Art in and outside the clinic
Art has a notable function in the context of mental health care. Within public tendering, it is customary to reserve a budget for so-called art integration. This is no different for the construction of healthcare institutions. For example, artist Joost van Zanden was involved in the design of the Lumen Admissions Department of Sint-Jan Baptist Psychiatric Centre in Zelzate. The cladding of the glass portal and a skylight cast a spectral light on the white and bare hospital walls.
The works of art are modest, but defensible. The colourful interventions conceal the clinical functionality of the wide, bare corridors in the admissions department. Legal standards and technical requirements provide the typical, mind-numbing hospital environment as we know it today. In this case, art meets what is sometimes so difficult in healthcare architecture: the creation of a domestic environment for care or treatment.
Art integration is not always successful. For example, a bus stop with a lamppost and rubbish bin was installed on the roof terrace of Hotel Min in the Seefhoek in Antwerp. This is a work of art by Koen Theys in which the art cell of the Flemish Government Architect acted as a mediator. The work of art creates a resting point on the internal walk through the forensic psychiatric care home. Internees stay there as a trial in a half-open regime at the end of a treatment trajectory in the Rekem Public Psychiatric Hospital.
Today, the roof terrace is no longer accessible for daily use. The domestic decision is not the artist’s responsibility, but it does point to the compulsive nature of the work of art. Problematic is not only the safety of the roof terrace, but also its limited utility value. The closure of the work of art shows that no one in Hotel Min is really demanding for such art integration. On top of that comes the positive stigma of the bus stop. The artwork unnecessarily draws attention to the unstable state of mind among the guests who are actually at the end of their treatment.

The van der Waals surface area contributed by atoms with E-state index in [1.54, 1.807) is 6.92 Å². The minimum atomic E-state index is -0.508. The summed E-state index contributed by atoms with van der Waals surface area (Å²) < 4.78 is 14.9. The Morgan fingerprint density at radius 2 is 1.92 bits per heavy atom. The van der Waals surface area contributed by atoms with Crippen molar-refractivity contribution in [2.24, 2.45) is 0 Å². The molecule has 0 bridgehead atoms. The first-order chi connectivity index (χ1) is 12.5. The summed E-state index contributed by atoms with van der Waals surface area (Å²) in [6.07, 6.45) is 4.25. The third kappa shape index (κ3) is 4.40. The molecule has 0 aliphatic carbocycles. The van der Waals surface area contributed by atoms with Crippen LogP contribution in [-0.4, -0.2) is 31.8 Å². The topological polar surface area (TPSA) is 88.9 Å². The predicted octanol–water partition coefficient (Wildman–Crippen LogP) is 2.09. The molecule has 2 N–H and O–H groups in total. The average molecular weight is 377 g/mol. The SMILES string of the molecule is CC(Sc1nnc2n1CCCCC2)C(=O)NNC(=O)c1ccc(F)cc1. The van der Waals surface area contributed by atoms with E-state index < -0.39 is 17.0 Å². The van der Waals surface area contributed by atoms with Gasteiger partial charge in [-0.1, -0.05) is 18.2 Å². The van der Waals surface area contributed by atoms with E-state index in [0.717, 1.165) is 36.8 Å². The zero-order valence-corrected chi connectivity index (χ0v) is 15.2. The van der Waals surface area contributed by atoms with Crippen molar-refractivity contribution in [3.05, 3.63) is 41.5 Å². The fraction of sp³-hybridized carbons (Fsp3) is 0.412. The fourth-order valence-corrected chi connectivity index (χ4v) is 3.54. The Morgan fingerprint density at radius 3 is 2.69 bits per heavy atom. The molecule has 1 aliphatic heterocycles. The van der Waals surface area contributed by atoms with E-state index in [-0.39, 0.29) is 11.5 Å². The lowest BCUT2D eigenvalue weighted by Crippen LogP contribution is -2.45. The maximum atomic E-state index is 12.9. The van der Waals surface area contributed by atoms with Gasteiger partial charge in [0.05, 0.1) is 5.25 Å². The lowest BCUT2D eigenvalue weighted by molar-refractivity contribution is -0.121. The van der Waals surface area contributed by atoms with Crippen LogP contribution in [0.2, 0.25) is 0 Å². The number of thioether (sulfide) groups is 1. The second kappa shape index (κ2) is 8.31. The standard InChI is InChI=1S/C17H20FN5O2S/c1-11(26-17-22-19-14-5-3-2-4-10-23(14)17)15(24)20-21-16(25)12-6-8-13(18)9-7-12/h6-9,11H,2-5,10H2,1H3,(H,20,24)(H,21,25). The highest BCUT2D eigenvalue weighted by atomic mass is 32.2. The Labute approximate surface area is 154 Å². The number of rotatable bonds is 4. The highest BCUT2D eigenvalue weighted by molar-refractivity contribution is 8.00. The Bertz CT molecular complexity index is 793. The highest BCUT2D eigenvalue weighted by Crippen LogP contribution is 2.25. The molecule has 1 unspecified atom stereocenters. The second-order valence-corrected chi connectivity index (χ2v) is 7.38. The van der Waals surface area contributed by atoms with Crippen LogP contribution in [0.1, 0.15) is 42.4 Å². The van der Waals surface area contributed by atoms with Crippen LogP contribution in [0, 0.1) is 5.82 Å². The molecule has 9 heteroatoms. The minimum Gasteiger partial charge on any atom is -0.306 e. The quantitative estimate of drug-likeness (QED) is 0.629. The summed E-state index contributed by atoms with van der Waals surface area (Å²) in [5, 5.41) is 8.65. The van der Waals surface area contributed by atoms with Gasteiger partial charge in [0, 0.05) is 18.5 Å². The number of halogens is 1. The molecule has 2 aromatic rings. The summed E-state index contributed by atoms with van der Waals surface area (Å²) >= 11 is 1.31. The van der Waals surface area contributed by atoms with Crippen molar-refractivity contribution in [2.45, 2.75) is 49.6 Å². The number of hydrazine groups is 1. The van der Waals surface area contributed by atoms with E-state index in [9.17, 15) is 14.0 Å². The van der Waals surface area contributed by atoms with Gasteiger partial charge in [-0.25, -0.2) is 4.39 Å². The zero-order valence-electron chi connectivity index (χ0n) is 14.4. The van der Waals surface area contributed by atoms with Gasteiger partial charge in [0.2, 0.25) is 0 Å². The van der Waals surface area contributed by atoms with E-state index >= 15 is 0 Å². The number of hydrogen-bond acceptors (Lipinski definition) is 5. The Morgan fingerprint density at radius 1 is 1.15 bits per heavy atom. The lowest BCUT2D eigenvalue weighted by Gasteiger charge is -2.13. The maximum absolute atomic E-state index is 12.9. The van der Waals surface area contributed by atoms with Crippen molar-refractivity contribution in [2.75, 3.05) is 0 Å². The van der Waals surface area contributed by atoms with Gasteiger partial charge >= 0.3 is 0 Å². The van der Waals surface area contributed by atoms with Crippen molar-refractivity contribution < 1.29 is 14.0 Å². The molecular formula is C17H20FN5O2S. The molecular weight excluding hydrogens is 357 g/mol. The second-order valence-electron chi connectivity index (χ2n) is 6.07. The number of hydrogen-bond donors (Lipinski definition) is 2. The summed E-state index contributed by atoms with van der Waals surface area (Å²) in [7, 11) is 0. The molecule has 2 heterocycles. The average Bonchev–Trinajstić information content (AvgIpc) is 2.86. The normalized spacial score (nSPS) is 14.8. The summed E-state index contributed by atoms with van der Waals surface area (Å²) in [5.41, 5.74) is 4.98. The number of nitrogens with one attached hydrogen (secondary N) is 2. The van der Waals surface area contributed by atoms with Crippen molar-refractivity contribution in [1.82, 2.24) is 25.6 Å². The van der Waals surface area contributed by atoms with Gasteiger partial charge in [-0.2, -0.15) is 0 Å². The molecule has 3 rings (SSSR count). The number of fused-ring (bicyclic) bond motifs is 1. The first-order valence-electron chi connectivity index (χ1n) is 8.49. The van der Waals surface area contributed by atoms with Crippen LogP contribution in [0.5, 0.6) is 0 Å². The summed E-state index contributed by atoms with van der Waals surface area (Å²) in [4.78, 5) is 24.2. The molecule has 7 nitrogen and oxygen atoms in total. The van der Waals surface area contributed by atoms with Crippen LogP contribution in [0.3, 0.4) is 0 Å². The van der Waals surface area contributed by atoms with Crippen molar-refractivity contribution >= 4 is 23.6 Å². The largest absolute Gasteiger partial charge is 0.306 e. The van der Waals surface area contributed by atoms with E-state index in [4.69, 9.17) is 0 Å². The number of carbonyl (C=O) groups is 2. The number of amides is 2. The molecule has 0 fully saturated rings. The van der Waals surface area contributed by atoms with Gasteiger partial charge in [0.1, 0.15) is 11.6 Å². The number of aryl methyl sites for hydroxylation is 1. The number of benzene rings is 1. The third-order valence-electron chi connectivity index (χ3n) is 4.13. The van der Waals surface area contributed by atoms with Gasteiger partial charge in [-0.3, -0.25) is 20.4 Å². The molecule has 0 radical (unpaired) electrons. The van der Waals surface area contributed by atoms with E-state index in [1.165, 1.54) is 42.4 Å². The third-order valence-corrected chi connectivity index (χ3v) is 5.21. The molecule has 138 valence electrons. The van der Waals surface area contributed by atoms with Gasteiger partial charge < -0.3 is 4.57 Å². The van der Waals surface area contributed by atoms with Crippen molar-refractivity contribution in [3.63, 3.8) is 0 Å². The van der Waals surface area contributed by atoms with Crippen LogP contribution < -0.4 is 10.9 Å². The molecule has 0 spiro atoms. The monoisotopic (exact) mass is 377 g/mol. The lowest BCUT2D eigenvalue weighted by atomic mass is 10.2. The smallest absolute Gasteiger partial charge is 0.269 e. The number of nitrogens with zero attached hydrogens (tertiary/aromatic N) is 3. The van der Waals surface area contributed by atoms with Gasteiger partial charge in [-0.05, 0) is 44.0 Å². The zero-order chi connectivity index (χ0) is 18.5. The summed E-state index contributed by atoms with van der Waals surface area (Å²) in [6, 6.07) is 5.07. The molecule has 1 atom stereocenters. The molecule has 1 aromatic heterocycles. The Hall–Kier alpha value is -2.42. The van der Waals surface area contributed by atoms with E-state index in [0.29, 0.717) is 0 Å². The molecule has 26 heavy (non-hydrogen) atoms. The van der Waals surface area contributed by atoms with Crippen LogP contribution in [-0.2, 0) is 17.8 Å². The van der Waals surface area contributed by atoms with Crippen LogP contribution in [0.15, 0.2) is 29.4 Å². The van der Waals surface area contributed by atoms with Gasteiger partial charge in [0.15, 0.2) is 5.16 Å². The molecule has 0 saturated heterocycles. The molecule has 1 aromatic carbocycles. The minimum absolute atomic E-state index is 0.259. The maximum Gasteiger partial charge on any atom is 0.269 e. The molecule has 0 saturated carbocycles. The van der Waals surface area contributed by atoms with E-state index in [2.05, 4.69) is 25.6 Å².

The bus stop runs counter to the ‘invisible care’ offered by Hotel Min in an nondescript urban environment. Another function of art in mental health care is therefore urgently needed. The question is whether art can also contribute to the normalization of mental health care.
We are thinking primarily of the Dr. Guislain Museum in Ghent. The exceptional art exhibitions do not focus so much on patients, but on a broad audience, often also with art produced by patients. With this, the Dr. Guislain Museum closes the circle of socialization. It is a legal obligation to remove target groups at the end of treatment from the psychiatric complex and to facilitate them in society. With the museum, the outsider finds the opposite route to the psychiatric clinic, not for care or treatment, but for cultural and educational activities.
In the Duffel Psychiatric Hospital we see the same double movement in socialization. Here, too, psychiatric care homes (PVT’s) are being set up in the village centre and here, too, the high institutional walls are being demolished in order to make the institutional site accessible to everyone. In this case, the organization of a triennial for visual arts with renowned artists will provide an boost in public finding their way to the clinic. In addition, many works of art will be retained as permanent installations in the park-like surroundings. For example, ‘The Stone Garden’ by Orla Barry and ‘Chapel of Nothing’ by Thierry De Cordier are a permanent result of the 2010 Triennial.
The Triennial removes the stigma of psychiatry. But the untitled work of Wim Cuyvers in the 2013 edition goes one step further. The work consists of two proposals. The first proposal digs a pit on the hospital’s former dumping ground. The intervention fits in with Wim Cuyvers’ fascination for waste as an indication of existential space. In the second proposal, a patient is offered a one-week stay at Le Montavoix, a refuge that the artist set up in the French Jura. The communication during the stay is formally done through the exchange of maps, which will later be made public. The only certain activity consists of a cartography of the site of Le Montavoix on the basis of three reference maps.
Proposal 2 suspends the commission for art integration. It removes a person from the industrial-clinical complex of psychiatry and offers a refuge. At that other place, the patient is admitted to a strange game of words and maps. In this way, the work of art ultimately meets – though it was never intended to do so – the aim of the Law for the socialistation of mental health care. Proposal 2 also shows that the assignment of invisible care may well have to be sought outside architecture.
Published in Psyche 25 (4), December 2013, quarterly magazine of VVGG (originally in Dutch)